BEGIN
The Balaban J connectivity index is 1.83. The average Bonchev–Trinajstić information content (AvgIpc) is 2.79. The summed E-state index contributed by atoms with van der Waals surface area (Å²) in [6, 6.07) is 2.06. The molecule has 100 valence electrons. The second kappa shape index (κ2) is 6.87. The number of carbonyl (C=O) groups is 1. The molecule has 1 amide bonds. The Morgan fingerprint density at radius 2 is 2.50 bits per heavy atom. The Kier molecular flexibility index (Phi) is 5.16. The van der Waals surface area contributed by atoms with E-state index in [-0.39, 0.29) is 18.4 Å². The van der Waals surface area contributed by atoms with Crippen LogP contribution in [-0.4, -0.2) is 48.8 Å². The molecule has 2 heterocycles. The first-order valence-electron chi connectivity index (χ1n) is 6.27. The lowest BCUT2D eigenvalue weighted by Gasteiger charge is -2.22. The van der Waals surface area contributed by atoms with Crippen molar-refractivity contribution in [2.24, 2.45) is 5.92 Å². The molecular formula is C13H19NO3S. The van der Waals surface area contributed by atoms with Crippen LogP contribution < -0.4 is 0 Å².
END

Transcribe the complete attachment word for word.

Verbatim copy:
The Balaban J connectivity index is 1.83. The average Bonchev–Trinajstić information content (AvgIpc) is 2.79. The summed E-state index contributed by atoms with van der Waals surface area (Å²) in [6, 6.07) is 2.06. The molecule has 100 valence electrons. The second kappa shape index (κ2) is 6.87. The number of carbonyl (C=O) groups is 1. The molecule has 1 amide bonds. The Morgan fingerprint density at radius 2 is 2.50 bits per heavy atom. The Kier molecular flexibility index (Phi) is 5.16. The van der Waals surface area contributed by atoms with E-state index in [-0.39, 0.29) is 18.4 Å². The van der Waals surface area contributed by atoms with Crippen LogP contribution in [-0.4, -0.2) is 48.8 Å². The molecule has 2 heterocycles. The first-order valence-electron chi connectivity index (χ1n) is 6.27. The lowest BCUT2D eigenvalue weighted by Gasteiger charge is -2.22. The van der Waals surface area contributed by atoms with Crippen molar-refractivity contribution in [2.24, 2.45) is 5.92 Å². The molecular formula is C13H19NO3S. The van der Waals surface area contributed by atoms with Crippen LogP contribution < -0.4 is 0 Å².